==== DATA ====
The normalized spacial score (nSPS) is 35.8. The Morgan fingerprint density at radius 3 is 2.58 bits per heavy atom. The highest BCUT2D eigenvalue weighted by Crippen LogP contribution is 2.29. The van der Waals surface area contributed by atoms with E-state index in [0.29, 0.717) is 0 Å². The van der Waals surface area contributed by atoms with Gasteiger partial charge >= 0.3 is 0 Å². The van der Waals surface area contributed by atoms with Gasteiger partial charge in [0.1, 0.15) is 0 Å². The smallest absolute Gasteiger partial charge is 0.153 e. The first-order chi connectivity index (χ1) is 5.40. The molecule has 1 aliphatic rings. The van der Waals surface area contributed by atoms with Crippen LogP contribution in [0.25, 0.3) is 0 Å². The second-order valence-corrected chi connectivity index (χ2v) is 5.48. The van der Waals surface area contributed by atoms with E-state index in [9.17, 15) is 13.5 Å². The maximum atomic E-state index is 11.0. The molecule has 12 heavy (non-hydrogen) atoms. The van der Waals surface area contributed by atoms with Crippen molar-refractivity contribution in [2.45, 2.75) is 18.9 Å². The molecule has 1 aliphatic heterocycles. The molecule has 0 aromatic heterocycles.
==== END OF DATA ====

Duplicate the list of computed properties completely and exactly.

The normalized spacial score (nSPS) is 35.8. The Morgan fingerprint density at radius 3 is 2.58 bits per heavy atom. The highest BCUT2D eigenvalue weighted by Crippen LogP contribution is 2.29. The van der Waals surface area contributed by atoms with E-state index in [0.29, 0.717) is 0 Å². The van der Waals surface area contributed by atoms with Gasteiger partial charge >= 0.3 is 0 Å². The van der Waals surface area contributed by atoms with Gasteiger partial charge in [0.1, 0.15) is 0 Å². The smallest absolute Gasteiger partial charge is 0.153 e. The first-order chi connectivity index (χ1) is 5.40. The molecule has 1 aliphatic rings. The van der Waals surface area contributed by atoms with Crippen LogP contribution in [0.25, 0.3) is 0 Å². The second-order valence-corrected chi connectivity index (χ2v) is 5.48. The van der Waals surface area contributed by atoms with E-state index in [9.17, 15) is 13.5 Å². The maximum atomic E-state index is 11.0. The molecule has 12 heavy (non-hydrogen) atoms. The van der Waals surface area contributed by atoms with Crippen molar-refractivity contribution in [2.45, 2.75) is 18.9 Å². The molecule has 1 aliphatic heterocycles. The molecule has 0 aromatic heterocycles.